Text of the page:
This guy is "a bit eccentric", sometimes, to put it mildly. But he really knows his stuff. Some of it is now on his website, at http://www.genomerics.org/ . He posts on sci.electronics.design (searchable archive and message-posting accessible at http://groups.google.com ) as "Genome".

    Good luck.

    - Tom Gootee

    http://www.fullnet.com/~tomg/index.html

    -
     
  3. TheStig

    Thread Starter New Member

    Apr 30, 2007
    4
    0
    Now that was very helpful. Thanks a lot. I'm still an electronic engineering student and English is not my mother tongue, so I was a little lost googling. Thanks again!
     
  4. gootee

    Senior Member

    Apr 24, 2007
    447
    50
    You are quite welcome. Someday, you can return the favor, to someone else.

    Your English is quite good, actually. Keep up the good work. It might be very useful, until we all have to learn Chinese. :) (unless you are lucky-enough to already know Chinese)

    If you don't mind my asking: Where are you studying? What year are you in? What courses are you taking right now? (Sorry if I seem overly curious. Once in a while I like to compare how they're doing it now, or in different parts of the world, to how they did it when I was in studying EE. It sometimes gives me hints about what one of my frame-of-reference's frame-of-reference is, or something like that.)

    - Tom Gootee
     
  5. TheStig

    Thread Starter New Member

    Apr 30, 2007
    4
    0
    :) Yeah I can understand and express myself decently in English, but when you go technical, you don't learn certain things. For example, I had no idea before that DC-DC converters were commonly refered to as SMPS. And googling without knowing that kind of things is sometimes hard.

    I'm studing Tenchnical Industrial Engineering (Industrial Electronics as the speciality) in Alcala University (www.uah.es), I'm in the last year (the 3rd one) with the final proyect in the making (related to vehicle occupant sensing), and plan to study the Superior Electronic Engineering or an official Advanced Electronics Systems Master, I'm undecided.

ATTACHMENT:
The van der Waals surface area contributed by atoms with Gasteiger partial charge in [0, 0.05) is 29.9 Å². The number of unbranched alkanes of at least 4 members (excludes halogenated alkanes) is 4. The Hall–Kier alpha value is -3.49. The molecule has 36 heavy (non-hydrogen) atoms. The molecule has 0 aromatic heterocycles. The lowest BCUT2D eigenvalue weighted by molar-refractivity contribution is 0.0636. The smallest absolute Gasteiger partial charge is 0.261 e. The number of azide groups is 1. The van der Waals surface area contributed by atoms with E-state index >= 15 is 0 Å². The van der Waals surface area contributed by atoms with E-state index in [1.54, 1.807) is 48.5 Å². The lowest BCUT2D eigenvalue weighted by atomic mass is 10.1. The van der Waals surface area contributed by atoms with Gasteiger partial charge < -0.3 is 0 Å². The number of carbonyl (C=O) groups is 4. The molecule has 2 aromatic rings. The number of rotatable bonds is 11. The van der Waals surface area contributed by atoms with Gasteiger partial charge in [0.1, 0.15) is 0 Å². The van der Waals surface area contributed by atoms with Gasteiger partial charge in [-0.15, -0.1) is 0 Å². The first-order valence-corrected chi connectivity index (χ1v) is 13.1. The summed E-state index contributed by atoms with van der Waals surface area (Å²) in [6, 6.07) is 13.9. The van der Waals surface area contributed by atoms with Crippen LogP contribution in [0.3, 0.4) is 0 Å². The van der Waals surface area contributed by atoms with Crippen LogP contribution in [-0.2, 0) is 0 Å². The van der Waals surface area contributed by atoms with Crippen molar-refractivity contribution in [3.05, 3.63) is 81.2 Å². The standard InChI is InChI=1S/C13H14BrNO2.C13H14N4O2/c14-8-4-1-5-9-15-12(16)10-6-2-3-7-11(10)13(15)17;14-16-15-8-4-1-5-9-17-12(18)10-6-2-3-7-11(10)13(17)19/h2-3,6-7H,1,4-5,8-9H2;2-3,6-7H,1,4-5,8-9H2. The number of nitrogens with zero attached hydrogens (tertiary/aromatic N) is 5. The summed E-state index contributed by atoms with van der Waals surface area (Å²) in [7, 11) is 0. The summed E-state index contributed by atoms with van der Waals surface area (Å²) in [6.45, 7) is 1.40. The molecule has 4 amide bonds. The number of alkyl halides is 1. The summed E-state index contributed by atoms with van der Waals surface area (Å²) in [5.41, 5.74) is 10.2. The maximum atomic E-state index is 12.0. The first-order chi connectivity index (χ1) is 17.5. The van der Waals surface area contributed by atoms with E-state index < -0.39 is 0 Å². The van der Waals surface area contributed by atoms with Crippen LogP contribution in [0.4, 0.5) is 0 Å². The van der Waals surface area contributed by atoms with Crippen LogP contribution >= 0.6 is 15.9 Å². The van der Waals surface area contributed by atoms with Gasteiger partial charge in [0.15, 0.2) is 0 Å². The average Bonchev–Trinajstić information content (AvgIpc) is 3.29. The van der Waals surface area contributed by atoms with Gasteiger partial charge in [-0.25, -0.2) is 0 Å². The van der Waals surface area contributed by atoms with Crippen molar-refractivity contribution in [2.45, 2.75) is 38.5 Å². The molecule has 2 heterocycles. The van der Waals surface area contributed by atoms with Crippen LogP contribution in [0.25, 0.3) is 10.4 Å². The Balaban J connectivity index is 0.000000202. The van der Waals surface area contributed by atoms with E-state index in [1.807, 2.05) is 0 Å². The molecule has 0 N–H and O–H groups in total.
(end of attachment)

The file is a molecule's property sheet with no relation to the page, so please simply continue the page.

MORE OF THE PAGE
I needed the simulations for the "Power Electronics Complements" subject. It turns out only 3 people chose that one, so we have to make an essay on a subject instead of an exam (I chose isolated DC-DC converters) and there are no classes. The simulations are made in PSpice but as no one taught us how to use it (the only remotely similar thing we learnt was Matlab 4.0 student edition...), and there are no classes, I had to learn it the hard way: reading the user's guide. The convergence problems without apparent reason didn't help at all, so that's why I looked for help!

    I get a lot of "wows" seeing how much a lot of people know about it, I hope I can reach that level some day! Oh and the finished Flyback model was something like this:

    http://img70.imageshack.us/img70/489/flybacksimma4.jpg
    http://img402.imageshack.us/img402/8845/flybacksimcr7.jpg

    Very very simple but serves the purpose. Chosing a low integration step time really helped with convergence.
     
  6. gootee

    Senior Member

    Apr 24, 2007
    447
    50
    Thanks for the reply.

    Your schematic and simulation results look pretty good.

    You might want to try adding an RC snubber network, probably in parallel with D1. You could start with something like 1K or 470R in series with .001 uF, and then adjust the capacitance for the least oscillation in I(D1).
     
  7. TheStig

    Thread Starter New Member

    Apr 30, 2007
    4
    0
  8. RmACK

    Active Member

    Nov 23, 2007
    54
    0
    You're doing better than me. What pspice are you using?
    I've had a lot of trouble with convergence errors in orcad 9. I can make a small change to cause the error then undo the change and still have an error after rerunning!

    Using a transformer was always a sure fire way to guarantee a convergence problem in my experience. I tend to model each side of the transformer separately -an inductors, resistors etc for primary and inductors, resistors & voltage sources for the secondary.

    The demo of orcad 8 never had convergence issues but the node limit & tiny component library are a problem. Sometimes I use this for little bits of a circuit but 9 has more realistic components in the library.

    Let me know how you get on with your simulations.
    I am trying out Simetrix soon as even trying to decipher what products Cadence/Orcad even have these days on their website seems a difficult task